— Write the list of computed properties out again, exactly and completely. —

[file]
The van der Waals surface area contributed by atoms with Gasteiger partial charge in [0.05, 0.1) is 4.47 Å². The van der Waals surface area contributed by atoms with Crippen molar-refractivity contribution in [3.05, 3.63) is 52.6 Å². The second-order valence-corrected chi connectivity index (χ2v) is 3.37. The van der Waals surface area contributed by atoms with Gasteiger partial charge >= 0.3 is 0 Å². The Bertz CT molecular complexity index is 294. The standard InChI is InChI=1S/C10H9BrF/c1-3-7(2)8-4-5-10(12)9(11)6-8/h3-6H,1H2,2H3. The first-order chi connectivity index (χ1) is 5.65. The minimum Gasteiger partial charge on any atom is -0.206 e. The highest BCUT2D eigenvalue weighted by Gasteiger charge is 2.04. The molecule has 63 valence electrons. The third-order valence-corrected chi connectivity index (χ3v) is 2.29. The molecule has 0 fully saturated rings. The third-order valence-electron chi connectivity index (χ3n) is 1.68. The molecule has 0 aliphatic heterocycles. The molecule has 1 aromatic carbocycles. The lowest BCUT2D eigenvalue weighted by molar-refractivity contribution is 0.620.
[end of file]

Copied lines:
The van der Waals surface area contributed by atoms with Gasteiger partial charge in [0.05, 0.1) is 4.47 Å². The van der Waals surface area contributed by atoms with Crippen molar-refractivity contribution in [3.05, 3.63) is 52.6 Å². The second-order valence-corrected chi connectivity index (χ2v) is 3.37. The van der Waals surface area contributed by atoms with Gasteiger partial charge >= 0.3 is 0 Å². The Bertz CT molecular complexity index is 294. The standard InChI is InChI=1S/C10H9BrF/c1-3-7(2)8-4-5-10(12)9(11)6-8/h3-6H,1H2,2H3. The first-order chi connectivity index (χ1) is 5.65. The minimum Gasteiger partial charge on any atom is -0.206 e. The highest BCUT2D eigenvalue weighted by Gasteiger charge is 2.04. The molecule has 63 valence electrons. The third-order valence-corrected chi connectivity index (χ3v) is 2.29. The molecule has 0 fully saturated rings. The third-order valence-electron chi connectivity index (χ3n) is 1.68. The molecule has 0 aliphatic heterocycles. The molecule has 1 aromatic carbocycles. The lowest BCUT2D eigenvalue weighted by molar-refractivity contribution is 0.620.